DUBAI (Reuters) - A senior British diplomat made a brief visit to Tehran on Monday for talks with officials on the strained ties between the two countries and on Iran’s nuclear program, Iran’s official IRNA news agency reported.
Earlier, IRNA said Tehran and London were looking to restore full diplomatic ties, all but severed after a 2011 raid on Britain’s embassy in the Iranian capital.
Simon Gass is the most senior British diplomat to visit since the raid, which came after Iranian allegations that Britain had masterminded mass protests that followed then-President Mahmoud Ahmadinejad’s disputed re-election in 2009. Britain has flatly denied the accusations.
“There is the likelihood of a rise in the level of diplomatic ties between Tehran and London,” IRNA quoted foreign ministry official Majid Takht-Ravanchi as saying.
Gass is also London’s representative in six-power nuclear talks with Tehran, and met senior members of Iran’s nuclear negotiation team, IRNA said.
The former ambassador to Tehran also discussed “latest developments in the Middle East” with Deputy Foreign Minister Hossein Abdullahian before leaving Iran late on Monday.
Iranian-British relations have thawed somewhat since the election last June of moderate President Hassan Rouhani. The two countries have exchanged non-resident charge d‘affaires and a British parliamentary delegation led by former foreign secretary Jack Straw visited Tehran in January.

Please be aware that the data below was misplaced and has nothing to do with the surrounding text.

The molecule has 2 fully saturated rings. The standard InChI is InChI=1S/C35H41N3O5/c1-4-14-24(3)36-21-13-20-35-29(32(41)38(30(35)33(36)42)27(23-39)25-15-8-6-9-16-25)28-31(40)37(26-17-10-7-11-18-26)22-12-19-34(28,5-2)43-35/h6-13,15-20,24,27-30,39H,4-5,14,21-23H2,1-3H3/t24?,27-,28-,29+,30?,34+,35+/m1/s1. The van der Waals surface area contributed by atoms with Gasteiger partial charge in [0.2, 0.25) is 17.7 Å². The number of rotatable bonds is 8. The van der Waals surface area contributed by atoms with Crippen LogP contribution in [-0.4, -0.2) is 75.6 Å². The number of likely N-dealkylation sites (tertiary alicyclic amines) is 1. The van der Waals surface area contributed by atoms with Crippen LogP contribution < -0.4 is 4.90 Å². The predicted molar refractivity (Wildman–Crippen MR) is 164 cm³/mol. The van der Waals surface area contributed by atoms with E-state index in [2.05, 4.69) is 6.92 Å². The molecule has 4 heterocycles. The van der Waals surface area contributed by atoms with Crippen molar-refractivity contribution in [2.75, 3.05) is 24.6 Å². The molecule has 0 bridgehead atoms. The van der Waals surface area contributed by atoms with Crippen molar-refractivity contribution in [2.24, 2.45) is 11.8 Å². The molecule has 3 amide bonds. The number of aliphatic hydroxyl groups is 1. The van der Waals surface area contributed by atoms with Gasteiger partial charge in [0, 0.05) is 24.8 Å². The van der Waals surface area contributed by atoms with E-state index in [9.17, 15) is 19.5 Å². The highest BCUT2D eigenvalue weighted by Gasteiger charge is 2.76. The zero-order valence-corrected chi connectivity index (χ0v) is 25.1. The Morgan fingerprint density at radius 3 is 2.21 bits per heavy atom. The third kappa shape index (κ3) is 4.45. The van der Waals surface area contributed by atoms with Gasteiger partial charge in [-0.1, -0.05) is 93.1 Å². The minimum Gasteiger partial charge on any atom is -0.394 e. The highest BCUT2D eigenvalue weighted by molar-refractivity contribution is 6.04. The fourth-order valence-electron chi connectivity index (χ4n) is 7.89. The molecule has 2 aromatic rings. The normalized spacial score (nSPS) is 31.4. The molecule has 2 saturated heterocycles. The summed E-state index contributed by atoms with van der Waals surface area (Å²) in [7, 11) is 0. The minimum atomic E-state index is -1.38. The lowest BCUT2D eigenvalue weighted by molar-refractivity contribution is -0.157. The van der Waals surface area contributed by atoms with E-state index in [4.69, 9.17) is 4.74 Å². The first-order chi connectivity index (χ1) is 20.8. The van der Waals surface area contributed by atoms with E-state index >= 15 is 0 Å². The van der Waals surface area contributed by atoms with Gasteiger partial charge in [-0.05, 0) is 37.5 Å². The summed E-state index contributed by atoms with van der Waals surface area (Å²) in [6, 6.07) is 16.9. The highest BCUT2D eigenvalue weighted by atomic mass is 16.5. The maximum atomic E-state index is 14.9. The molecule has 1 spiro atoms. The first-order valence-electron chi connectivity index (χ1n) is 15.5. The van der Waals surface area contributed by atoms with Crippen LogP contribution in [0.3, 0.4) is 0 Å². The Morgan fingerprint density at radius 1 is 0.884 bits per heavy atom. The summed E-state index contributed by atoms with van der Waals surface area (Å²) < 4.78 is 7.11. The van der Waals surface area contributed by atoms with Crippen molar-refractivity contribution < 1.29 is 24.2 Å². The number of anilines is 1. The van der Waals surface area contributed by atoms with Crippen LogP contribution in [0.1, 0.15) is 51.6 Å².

In a statement issued in London on Monday, the Foreign Office described Gass’s visit as “the next stage in the step-by-step approach to improving relations” with Tehran, following a series of trips by Charge d‘Affaires Ajay Sharma.
Iran and Britain normalized relations in 1999, a decade after revolutionary leader Ayatollah Ruhollah Khomeini’s fatwa that proclaimed British author Salman Rushdie should be killed for blasphemy in his novel “The Satanic Verses”.
Iran and Britain have had a troubled history dating back to British oil interests in Iran and the U.S.-British role in the 1953 overthrow of democratically-elected nationalist Prime Minister Mohammad Mossadegh, which re-established the autocratic rule of pro-Western Shah Mohammed Reza Pahlavi.
The shah was toppled by the 1979 Islamic Revolution.
Reporting by Mehrdad Balali; Editing by Andrew Roche